President Uhuru Kenyatta visited Jamaica about five months ago, I quickly took a look at the country’s stock market. Admittedly, I was pleasantly surprised.
The Caribbean nation has so much going on; the share of Jamaicans with brokerage accounts is more than 10 percent (up from less than five percent just a decade ago), Jamaican stock exchange is the world’s best performing stock market over the past 12 months after gaining 35 percent (it’s up over 600 percent during the past five years) and it managed to sell Sh81 billion bonds at a yield of just 5.8 percent in the month of September.
From a market standpoint, this is incredible. My focus is on its successful Junior Stock Exchange (JSE) with an emphasis on lessons we (read: NSE’s Growth and Enterprise Market Segment Gems) can adopt.
A quick background; Jamaica has operated the junior market since 2009. As of January 2019, it had 37 listed companies, including firms in sectors such as manufacturing (these sector accounts for 61 percent of companies on this board), retail, financial services, tourism, and logistics.
Five of the listed companies are now positioned for regional expansion. Companies desirous of listing on the junior market must do so via an IPO, requiring the issue of a prospectus. Moreover, a company must have a minimum of 25 shareholders controlling not less than 20 percent of the issued share capital. The shareholder’s equity of the company following the capital raising activity outlined in the prospectus shall not be less than Sh35 million and shall not exceed Sh350 million. That said, here are the considerations. One is the fee issue. Listing fees — initial listing fee, an annual fee and supplementary fee — at the JSE are set at 50 percent lower than comparable listing fees on the main exchange. This is a crucial takeaway considering that most potential Gems listings have expressed the need to make the listing process cost efficient.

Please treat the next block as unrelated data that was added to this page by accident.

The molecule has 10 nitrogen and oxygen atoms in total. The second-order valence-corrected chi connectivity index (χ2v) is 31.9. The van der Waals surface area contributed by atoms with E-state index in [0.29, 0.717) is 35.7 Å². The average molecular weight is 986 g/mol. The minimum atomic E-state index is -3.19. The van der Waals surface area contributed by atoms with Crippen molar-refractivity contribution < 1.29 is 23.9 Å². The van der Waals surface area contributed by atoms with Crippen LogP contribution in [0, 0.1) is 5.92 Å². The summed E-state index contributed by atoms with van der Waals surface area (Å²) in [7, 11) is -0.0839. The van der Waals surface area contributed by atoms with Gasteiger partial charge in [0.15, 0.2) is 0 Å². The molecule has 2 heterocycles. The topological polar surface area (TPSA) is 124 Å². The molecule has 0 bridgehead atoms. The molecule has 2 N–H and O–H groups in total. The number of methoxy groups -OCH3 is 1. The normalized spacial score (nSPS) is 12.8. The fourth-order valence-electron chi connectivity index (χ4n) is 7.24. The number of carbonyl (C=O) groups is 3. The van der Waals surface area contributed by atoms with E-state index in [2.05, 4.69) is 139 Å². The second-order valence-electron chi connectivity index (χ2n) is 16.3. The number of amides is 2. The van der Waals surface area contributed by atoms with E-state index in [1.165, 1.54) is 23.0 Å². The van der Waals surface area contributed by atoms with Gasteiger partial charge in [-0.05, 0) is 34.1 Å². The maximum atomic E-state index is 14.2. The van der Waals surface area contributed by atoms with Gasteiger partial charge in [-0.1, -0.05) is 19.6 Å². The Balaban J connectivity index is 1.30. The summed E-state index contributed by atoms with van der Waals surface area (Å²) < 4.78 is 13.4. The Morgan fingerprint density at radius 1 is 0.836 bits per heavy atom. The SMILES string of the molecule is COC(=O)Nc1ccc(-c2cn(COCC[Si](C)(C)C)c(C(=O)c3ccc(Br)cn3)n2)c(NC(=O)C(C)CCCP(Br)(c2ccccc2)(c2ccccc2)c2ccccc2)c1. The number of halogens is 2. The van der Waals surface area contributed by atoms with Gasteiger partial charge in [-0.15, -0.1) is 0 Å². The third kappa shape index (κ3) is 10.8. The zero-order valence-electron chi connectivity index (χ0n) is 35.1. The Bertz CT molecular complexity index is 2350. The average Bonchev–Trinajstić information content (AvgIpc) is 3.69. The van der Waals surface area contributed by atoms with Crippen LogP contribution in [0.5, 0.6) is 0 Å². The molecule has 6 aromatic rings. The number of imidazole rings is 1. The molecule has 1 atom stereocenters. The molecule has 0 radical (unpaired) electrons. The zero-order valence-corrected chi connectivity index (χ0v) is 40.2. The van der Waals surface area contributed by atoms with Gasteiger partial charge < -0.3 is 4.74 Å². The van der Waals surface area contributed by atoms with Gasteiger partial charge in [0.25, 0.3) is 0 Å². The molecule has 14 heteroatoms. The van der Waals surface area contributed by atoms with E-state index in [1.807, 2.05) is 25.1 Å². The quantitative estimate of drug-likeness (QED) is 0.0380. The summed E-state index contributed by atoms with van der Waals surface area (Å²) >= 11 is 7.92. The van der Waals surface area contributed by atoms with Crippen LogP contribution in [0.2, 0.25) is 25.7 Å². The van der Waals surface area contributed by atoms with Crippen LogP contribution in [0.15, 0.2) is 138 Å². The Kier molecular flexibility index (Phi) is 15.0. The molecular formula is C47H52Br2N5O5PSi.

It’s important that the Gems market is regarded as Small Medium Enterprise (SME)-friendly from a cost standpoint. Other costs that also need a reconsideration are compliance costs — nominated adviser (Nomad)-fees, reporting fees etc.
Two is the graduation issue. At JSE, SMEs are permitted to list on the market for up to 10 years (split into two-five-year stages) or until surpassing a maximum shareholder’s equity capital capitalisation.
If a company exceeds this maximum shareholders’ equity capital capitalisation, then it is automatically graduated to the main JSE board. Comparably, Gems has no hard-rule to force a “graduation”. This means “grown-up” companies may choose to not to graduate onto the main board (a likely strategy to enjoy a less-stringent listing environment).
Three is a tax issue. The Jamaican government has given a tax incentive for an allowable period not exceeding ten years from the date of listing. If the company delists within 15 years of being listed on the combined Junior & main exchanges, it will be required to repay the government the tax benefits enjoyed during this period. This is self-explanatory and is a good initiative worth adopting.
Of course, there are no silver-bullet solutions. Nonetheless, Gems can learn from best-practice so as to encourage domestic investment in entrepreneurship, employment and economic development.